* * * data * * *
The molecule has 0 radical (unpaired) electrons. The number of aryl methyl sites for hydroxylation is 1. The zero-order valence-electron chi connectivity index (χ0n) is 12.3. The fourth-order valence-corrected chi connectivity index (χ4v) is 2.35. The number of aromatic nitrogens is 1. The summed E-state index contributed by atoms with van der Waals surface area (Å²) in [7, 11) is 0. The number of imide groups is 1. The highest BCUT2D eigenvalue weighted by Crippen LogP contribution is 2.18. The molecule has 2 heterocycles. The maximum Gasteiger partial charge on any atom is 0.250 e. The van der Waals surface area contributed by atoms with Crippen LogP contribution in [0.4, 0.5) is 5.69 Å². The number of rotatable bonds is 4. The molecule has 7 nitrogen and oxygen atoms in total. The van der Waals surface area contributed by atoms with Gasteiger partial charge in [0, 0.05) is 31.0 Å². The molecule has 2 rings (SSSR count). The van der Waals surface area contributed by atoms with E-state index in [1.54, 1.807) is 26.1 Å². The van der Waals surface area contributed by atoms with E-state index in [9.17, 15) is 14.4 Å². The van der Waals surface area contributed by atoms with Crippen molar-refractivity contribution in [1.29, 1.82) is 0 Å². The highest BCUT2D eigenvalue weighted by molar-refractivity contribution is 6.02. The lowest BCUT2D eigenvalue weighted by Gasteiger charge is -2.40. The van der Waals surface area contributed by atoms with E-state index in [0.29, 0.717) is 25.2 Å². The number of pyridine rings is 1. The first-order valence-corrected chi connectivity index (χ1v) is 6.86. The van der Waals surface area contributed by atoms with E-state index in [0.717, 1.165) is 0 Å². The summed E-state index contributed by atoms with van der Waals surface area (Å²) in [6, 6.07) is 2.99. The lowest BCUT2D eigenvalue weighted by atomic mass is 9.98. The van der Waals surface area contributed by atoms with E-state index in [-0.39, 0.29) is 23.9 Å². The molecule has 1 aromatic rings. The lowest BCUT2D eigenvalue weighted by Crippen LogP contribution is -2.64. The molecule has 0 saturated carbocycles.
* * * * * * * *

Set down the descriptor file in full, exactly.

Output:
The molecule has 0 radical (unpaired) electrons. The number of aryl methyl sites for hydroxylation is 1. The zero-order valence-electron chi connectivity index (χ0n) is 12.3. The fourth-order valence-corrected chi connectivity index (χ4v) is 2.35. The number of aromatic nitrogens is 1. The summed E-state index contributed by atoms with van der Waals surface area (Å²) in [7, 11) is 0. The number of imide groups is 1. The highest BCUT2D eigenvalue weighted by Crippen LogP contribution is 2.18. The molecule has 2 heterocycles. The maximum Gasteiger partial charge on any atom is 0.250 e. The van der Waals surface area contributed by atoms with Crippen LogP contribution in [0.4, 0.5) is 5.69 Å². The number of rotatable bonds is 4. The molecule has 7 nitrogen and oxygen atoms in total. The van der Waals surface area contributed by atoms with Gasteiger partial charge in [0, 0.05) is 31.0 Å². The molecule has 2 rings (SSSR count). The van der Waals surface area contributed by atoms with E-state index in [1.54, 1.807) is 26.1 Å². The van der Waals surface area contributed by atoms with E-state index in [9.17, 15) is 14.4 Å². The van der Waals surface area contributed by atoms with Crippen molar-refractivity contribution in [1.29, 1.82) is 0 Å². The highest BCUT2D eigenvalue weighted by molar-refractivity contribution is 6.02. The lowest BCUT2D eigenvalue weighted by Gasteiger charge is -2.40. The van der Waals surface area contributed by atoms with E-state index in [0.29, 0.717) is 25.2 Å². The number of pyridine rings is 1. The first-order valence-corrected chi connectivity index (χ1v) is 6.86. The van der Waals surface area contributed by atoms with E-state index in [0.717, 1.165) is 0 Å². The summed E-state index contributed by atoms with van der Waals surface area (Å²) in [6, 6.07) is 2.99. The lowest BCUT2D eigenvalue weighted by atomic mass is 9.98. The van der Waals surface area contributed by atoms with E-state index in [-0.39, 0.29) is 23.9 Å². The molecule has 1 aromatic rings. The lowest BCUT2D eigenvalue weighted by Crippen LogP contribution is -2.64. The molecule has 0 saturated carbocycles.